Does the future of the recording industry depend on an ISP-level, buffet-style access model?
According to a recent, UK-based survey conducted by British Music Rights (BMR), the answer might be yes.
The study, shared last week at industry get-together London Calling, indicated that music fans – and younger fans especially – would be receptive to an all-access payment model that mirrors current, P2P-based experiences. “These findings suggest that the typical music consumer would prefer to pay a monthly tariff at a level sufficient to compensate rights owners through their broadband or mobile network provider,” the report indicated.
The service would allow users to “fill their MP3 players and mobile phones with a wide range of digital music,” “rate, recommend and share this music liberally with family, friends, and on social networking sites,” and transfer content between different environments, all characteristics currently offered by free services like LimeWire.
The survey, a collaborative effort with the University of Hertfordshire, found that three-out-of-four respondents favored a legal file-sharing service, with few strings (DRM, tethered access) attached. The survey also found that participating users would still purchase tangible goods like CDs and merchandise, but only for favorite artists.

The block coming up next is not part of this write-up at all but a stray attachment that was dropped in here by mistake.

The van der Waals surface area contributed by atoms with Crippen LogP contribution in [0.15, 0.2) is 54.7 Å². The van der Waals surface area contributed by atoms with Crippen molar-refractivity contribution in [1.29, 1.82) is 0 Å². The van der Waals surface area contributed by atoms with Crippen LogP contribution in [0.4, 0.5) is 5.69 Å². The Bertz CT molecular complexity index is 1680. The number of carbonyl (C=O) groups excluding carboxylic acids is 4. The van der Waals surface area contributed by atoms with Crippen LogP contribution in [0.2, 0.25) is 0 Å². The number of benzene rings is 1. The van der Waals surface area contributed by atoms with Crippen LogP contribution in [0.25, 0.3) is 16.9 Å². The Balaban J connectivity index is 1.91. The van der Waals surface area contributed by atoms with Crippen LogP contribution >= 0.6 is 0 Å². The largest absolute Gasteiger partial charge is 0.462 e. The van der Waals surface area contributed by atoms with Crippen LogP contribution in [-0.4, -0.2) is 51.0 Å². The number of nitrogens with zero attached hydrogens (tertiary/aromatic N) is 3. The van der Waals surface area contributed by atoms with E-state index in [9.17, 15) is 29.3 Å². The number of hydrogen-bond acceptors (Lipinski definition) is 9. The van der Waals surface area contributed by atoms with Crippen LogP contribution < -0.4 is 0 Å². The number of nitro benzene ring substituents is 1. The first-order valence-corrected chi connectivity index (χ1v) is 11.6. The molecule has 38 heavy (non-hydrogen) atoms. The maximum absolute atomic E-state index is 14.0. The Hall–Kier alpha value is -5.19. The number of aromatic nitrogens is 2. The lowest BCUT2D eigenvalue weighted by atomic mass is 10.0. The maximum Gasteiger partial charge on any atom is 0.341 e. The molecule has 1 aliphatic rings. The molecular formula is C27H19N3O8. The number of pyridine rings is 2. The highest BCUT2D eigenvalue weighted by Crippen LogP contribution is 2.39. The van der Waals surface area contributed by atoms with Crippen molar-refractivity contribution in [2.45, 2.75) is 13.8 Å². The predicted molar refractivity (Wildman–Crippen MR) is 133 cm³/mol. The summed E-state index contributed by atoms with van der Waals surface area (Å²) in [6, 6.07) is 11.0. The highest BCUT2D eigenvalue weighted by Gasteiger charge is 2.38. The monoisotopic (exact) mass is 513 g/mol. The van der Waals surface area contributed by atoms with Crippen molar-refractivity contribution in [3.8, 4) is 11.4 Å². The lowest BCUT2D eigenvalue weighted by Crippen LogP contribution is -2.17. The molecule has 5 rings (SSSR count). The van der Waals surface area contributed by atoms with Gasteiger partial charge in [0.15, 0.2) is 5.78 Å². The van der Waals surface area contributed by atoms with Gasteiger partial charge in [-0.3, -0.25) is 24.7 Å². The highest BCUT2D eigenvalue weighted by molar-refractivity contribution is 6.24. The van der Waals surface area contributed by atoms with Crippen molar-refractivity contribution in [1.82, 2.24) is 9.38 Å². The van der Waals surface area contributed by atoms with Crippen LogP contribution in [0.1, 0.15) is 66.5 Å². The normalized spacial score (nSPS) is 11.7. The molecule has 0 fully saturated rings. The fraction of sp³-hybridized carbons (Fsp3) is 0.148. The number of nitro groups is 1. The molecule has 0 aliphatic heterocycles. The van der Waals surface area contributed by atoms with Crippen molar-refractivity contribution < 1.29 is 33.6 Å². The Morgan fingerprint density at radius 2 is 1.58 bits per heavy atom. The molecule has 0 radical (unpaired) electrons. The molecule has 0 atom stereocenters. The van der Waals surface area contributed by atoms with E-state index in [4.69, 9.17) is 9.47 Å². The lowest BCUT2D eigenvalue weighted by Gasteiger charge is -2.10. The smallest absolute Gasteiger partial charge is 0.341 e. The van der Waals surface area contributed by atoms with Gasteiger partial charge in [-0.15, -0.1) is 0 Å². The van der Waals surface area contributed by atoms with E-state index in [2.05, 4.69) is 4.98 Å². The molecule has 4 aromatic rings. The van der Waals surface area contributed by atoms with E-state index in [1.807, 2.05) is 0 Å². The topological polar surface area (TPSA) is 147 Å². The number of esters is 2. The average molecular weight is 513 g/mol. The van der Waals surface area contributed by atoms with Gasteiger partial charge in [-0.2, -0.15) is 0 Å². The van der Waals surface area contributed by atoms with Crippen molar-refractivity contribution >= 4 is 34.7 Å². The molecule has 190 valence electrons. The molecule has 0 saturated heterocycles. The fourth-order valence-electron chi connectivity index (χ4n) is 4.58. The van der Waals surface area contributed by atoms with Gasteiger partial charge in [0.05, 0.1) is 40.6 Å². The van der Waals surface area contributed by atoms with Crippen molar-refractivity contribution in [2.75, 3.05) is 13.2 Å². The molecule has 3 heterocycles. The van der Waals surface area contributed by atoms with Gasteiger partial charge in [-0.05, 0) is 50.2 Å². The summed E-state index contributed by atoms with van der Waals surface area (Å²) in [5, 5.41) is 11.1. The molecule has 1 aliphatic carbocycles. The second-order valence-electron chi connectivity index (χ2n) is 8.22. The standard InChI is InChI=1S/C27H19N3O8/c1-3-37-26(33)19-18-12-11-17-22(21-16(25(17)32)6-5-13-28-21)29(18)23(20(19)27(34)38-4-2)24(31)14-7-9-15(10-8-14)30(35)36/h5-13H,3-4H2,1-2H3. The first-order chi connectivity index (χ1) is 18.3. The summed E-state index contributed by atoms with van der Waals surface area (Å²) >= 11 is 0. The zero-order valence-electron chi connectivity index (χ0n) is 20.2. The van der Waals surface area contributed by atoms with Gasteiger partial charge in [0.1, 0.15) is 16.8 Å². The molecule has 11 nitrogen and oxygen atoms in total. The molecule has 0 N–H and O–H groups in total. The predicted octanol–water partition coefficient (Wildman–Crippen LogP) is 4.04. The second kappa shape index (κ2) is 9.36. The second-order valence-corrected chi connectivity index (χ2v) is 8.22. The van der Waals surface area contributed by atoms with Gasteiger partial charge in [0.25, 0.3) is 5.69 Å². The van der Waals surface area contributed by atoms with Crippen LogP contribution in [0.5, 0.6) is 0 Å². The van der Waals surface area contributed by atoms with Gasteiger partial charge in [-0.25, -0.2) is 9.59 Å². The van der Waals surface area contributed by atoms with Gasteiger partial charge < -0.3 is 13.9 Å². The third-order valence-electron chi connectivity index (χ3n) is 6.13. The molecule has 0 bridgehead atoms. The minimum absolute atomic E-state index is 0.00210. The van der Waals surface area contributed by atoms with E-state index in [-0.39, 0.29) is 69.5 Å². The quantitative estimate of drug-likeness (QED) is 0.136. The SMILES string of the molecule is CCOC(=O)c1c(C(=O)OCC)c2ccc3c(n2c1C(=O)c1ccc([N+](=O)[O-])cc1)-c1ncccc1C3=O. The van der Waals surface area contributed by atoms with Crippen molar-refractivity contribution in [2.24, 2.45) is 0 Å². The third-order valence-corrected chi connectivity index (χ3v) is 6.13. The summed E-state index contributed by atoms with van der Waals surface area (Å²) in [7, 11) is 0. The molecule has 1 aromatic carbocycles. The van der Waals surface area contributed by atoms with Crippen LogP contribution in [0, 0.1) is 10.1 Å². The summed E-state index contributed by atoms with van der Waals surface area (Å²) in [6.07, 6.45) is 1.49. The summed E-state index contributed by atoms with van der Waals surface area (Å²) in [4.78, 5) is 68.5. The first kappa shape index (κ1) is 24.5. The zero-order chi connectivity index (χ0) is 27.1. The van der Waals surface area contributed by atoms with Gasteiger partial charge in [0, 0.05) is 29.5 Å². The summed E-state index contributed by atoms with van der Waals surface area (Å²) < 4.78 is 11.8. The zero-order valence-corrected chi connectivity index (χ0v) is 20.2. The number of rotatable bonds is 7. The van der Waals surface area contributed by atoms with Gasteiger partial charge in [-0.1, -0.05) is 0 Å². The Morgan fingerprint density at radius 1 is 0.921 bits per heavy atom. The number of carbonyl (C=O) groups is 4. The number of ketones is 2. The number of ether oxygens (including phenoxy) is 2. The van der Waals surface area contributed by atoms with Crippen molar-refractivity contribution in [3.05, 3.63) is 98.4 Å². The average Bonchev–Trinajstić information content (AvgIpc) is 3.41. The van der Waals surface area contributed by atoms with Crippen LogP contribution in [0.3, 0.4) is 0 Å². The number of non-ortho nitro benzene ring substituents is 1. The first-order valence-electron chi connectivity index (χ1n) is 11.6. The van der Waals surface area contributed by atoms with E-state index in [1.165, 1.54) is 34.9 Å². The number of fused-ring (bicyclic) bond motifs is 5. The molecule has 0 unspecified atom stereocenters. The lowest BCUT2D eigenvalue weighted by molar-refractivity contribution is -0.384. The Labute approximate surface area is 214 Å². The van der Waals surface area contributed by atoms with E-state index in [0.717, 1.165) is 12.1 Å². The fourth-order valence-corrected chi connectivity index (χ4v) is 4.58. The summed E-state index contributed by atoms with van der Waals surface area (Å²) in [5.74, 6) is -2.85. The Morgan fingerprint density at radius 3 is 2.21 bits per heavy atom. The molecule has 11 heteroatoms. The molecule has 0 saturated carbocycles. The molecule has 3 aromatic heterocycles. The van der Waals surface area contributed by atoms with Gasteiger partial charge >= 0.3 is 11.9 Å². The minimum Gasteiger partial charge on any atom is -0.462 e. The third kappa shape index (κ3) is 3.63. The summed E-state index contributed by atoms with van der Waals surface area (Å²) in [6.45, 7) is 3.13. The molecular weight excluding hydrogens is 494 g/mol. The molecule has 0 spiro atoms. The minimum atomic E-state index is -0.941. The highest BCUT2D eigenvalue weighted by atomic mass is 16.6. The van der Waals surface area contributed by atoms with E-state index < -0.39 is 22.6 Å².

Unsurprisingly, the BMR report found that younger people placed immense value upon their music collections. Presented with the classic desert island question, respondents chose their music collections above all other options, including mobile devices.
But when the discussion turned to actual pounds and pence, those valuations suddenly vanished. “Despite the huge amount of time that respondents commit to listening to music, and the very high emotional attachment they place on their music collection, there is a gaping disconnect between the monetary value that respondents place on music, and the proportion of their income that they spend on music,” the report asserted.
The report comes alongside stepped-up negotiations between various music industry factions and access providers in Britain. According to insiders, negotiations are being spurred by increased governmental pressure, and the possibility of a legislative solution to massive music piracy.
Meanwhile, British label organization BPI has been advancing a more punitive approach, including a three-strikes enforcement policy, though ISPs have traditionally resisted interventionist approaches.
Story by publisher Paul Resnikoff in London.